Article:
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From |
Nick Cox <njcoxstata@gmail.com> |

To |
statalist@hsphsun2.harvard.edu |

Subject |
Re: st: Coefficient Constraints as Counterfactuals |

Date |
Fri, 11 Jan 2013 00:05:56 +0000 |

Suppose your model is y = b_0 + b_1 x_1 + b_2 x_2 but for some reason you consider b_2 known (say 42). Then y = b_0 + b_1 x_1 + 42 x_2 Then it is also true that y - 42 x_2 = b_0 + b_1 x_1 and we form y - 42 x_2 = y* (say) and regress y* on x_1 to get estimates of b_0 and b_1. Clearly there is an assumption in there about zero average errors. y - 42 would make no sense if only on dimensional grounds. (It seems common that people in many fields of statistical science don't use dimensional thinking: see http://www.stata.com/statalist/archive/2009-10/msg00811.html for a recommendation of a paper by David Finney (1917- ).) Nick On Thu, Jan 10, 2013 at 10:06 PM, Matthew C Mahutga <matthew.mahutga@ucr.edu> wrote: > Thanks William and Nick. > > -linest- doesn't work for xtpcse, but I'm not sure why. It yields predicted values way beyond the observed bounds of the response. > > It works great for regress and xtreg (at least in my application) and is very intuitive to use. This does seem to be a nice approach insofar as it accommodates the covariance between parameters. But in my case, I'm engaging in pure unadulterated hypotheticals, and would actually prefer to keep the observed parameters fixed ;o). > > I attempted -estadd- or -eret2- to try to impose constraints post-facto, but had to admit they are beyond me. > > The procedure outlined by Nick gives intuitive results (at least for my purposes), but I'm still not exactly clear if I'm supposed to subtract from y (response, outcome, dependent) the constrained coefficient, or rather the product of the constrained coefficient and its covariate. My reading of his initial email leads me to believe it's the latter. > > Thanks for your help! > > Matthew > > -----Original Message----- > From: owner-statalist@hsphsun2.harvard.edu [mailto:owner-statalist@hsphsun2.harvard.edu] On Behalf Of Richard Williams > Sent: Thursday, January 10, 2013 12:23 PM > To: statalist@hsphsun2.harvard.edu; statalist@hsphsun2.harvard.edu > Subject: RE: st: Coefficient Constraints as Counterfactuals > > Here is an example using -linest- (which, of course, requires that you install -linest-. It is from the STB and can be found with -findit-) > > use "http://www.indiana.edu/~jslsoc/stata/spex_data/ordwarm2.dta";, clear logit warmlt3 yr89 male white age ed test yr89 = -.5, coef constraint 1 yr89 = -.5 linest, c(1) modify logit warmlt3 yr89 male white age ed, constraint(1) > > Note that the test command and linest produce the same coefficients. > Further imposing constraints after estimation gives different results than imposing constraints before estimation -- but they are supposed to be asympotically equivalent (like the difference between a LR chi square and a Wald chi-square). > > I don't know if it works with xtpcse, but you can try it. > > > At 02:18 PM 1/10/2013, Matthew C Mahutga wrote: >>Hi Nick. >> >>Thanks for this and for asking me to clarify. >> >>I'm using xtpcse with a first order autocorrelation correction. >> >>Do I understand you correctly that if my original model (with other >>covariates omitted) is >> >>Y = b0 + b1x1+b2x2+b3x1*x2 >> >>And I want to estimate the predicted values of a model in which b1 = >>b1+b3, then I would regress Y^(=y-b1+b3x1) on x2 and the rest of the >>covariates and then estimated the prediction? >> >>Thanks again, >> >>Matthew >> >>-----Original Message----- >>From: owner-statalist@hsphsun2.harvard.edu >>[mailto:owner-statalist@hsphsun2.harvard.edu] On Behalf Of Nick Cox >>Sent: Thursday, January 10, 2013 10:41 AM >>To: statalist@hsphsun2.harvard.edu >>Subject: Re: st: Coefficient Constraints as Counterfactuals >> >>If you want say to -regress- such that >> >>y = b_0 + b_1 x_1 + 42 x_2 >> >>then calculate >> >>y - 42 x_2 >> >>and -regress- on x_1. Naturally, this isn't universal, but what could >>be universal across all possible estimation commands? Moral: >>You should tell us more about the command you are using. >> >>Nick >> >>On Thu, Jan 10, 2013 at 6:25 PM, Matthew C Mahutga >><matthew.mahutga@ucr.edu> wrote: >> >> > I have a question that I hope has an easy answer that escapes me. >> > >> > I am using estimation command that does not support the >> constraints option, but I would like to constrain a select group of >> coefficients. For example, one model includes an interaction term >> between a given socioeconomic process and a dummy variable for >> institutional regime. I would like to ask questions like "what would >> the trend in my outcome look like if the socioeconomic process had the >> larger of the two conditional (i.e. by regime type) effects". >> > >> > Is there a universal means by which to set a given coefficient to >> a fixed value prior to model estimation. Or, can I estimate predicted >> values using stored results but change the coefficient on one >> covariate beforehand? * * For searches and help try: * http://www.stata.com/help.cgi?search * http://www.stata.com/support/faqs/resources/statalist-faq/ * http://www.ats.ucla.edu/stat/stata/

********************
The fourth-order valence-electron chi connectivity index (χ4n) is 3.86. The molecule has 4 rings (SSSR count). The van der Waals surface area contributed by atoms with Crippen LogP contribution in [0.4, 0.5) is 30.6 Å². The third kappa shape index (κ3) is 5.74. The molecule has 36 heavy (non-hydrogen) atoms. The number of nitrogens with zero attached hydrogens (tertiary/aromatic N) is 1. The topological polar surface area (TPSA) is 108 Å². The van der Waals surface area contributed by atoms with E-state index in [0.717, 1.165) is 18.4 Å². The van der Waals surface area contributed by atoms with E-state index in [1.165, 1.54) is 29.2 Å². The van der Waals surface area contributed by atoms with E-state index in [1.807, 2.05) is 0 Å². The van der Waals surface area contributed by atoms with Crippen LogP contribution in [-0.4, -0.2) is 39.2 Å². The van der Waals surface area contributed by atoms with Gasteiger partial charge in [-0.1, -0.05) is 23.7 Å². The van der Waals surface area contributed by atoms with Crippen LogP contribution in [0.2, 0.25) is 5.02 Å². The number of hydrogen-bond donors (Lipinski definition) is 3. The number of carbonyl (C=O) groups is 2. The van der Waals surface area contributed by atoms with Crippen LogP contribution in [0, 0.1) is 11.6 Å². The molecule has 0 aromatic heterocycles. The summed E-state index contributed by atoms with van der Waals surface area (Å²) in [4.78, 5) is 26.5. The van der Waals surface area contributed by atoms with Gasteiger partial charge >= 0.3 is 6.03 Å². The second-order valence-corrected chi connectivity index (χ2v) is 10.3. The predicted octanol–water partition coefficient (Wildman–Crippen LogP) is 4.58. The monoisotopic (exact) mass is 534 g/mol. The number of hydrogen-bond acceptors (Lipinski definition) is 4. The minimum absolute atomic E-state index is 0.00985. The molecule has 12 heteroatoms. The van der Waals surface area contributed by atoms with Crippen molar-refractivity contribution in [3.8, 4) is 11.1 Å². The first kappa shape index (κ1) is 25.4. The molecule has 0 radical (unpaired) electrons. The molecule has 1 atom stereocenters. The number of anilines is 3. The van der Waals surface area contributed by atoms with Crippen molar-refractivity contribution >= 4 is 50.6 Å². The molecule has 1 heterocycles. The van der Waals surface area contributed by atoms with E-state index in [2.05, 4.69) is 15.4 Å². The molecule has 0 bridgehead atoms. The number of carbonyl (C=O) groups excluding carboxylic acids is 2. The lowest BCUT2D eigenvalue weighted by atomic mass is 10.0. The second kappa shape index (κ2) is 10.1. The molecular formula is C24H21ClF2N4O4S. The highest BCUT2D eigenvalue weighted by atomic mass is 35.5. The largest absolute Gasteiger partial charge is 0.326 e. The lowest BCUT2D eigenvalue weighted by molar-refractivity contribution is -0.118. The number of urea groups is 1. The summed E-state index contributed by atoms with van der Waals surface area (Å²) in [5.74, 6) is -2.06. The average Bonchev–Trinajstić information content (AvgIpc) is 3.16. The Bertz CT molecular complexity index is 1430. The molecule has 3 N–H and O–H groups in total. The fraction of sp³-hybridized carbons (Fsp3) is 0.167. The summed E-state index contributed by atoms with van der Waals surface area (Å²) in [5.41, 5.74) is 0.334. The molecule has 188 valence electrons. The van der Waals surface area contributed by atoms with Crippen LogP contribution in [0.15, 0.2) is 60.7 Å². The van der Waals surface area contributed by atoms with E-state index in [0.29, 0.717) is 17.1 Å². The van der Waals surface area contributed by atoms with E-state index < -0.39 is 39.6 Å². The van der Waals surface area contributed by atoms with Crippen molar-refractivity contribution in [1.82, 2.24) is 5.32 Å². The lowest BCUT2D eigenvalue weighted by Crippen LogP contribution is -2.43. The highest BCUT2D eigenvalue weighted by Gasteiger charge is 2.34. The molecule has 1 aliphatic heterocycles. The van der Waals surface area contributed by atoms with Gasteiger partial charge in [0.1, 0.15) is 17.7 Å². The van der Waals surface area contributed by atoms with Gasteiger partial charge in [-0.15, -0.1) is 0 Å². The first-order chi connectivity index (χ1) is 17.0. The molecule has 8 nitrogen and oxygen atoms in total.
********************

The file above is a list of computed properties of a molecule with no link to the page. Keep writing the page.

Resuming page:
**Follow-Ups**:**RE: st: Coefficient Constraints as Counterfactuals***From:*Matthew C Mahutga <matthew.mahutga@ucr.edu>

**References**:**st: Coefficient Constraints as Counterfactuals***From:*Matthew C Mahutga <matthew.mahutga@ucr.edu>

**Re: st: Coefficient Constraints as Counterfactuals***From:*Nick Cox <njcoxstata@gmail.com>

**RE: st: Coefficient Constraints as Counterfactuals***From:*Matthew C Mahutga <matthew.mahutga@ucr.edu>

**RE: st: Coefficient Constraints as Counterfactuals***From:*Richard Williams <richardwilliams.ndu@gmail.com>

**RE: st: Coefficient Constraints as Counterfactuals***From:*Matthew C Mahutga <matthew.mahutga@ucr.edu>

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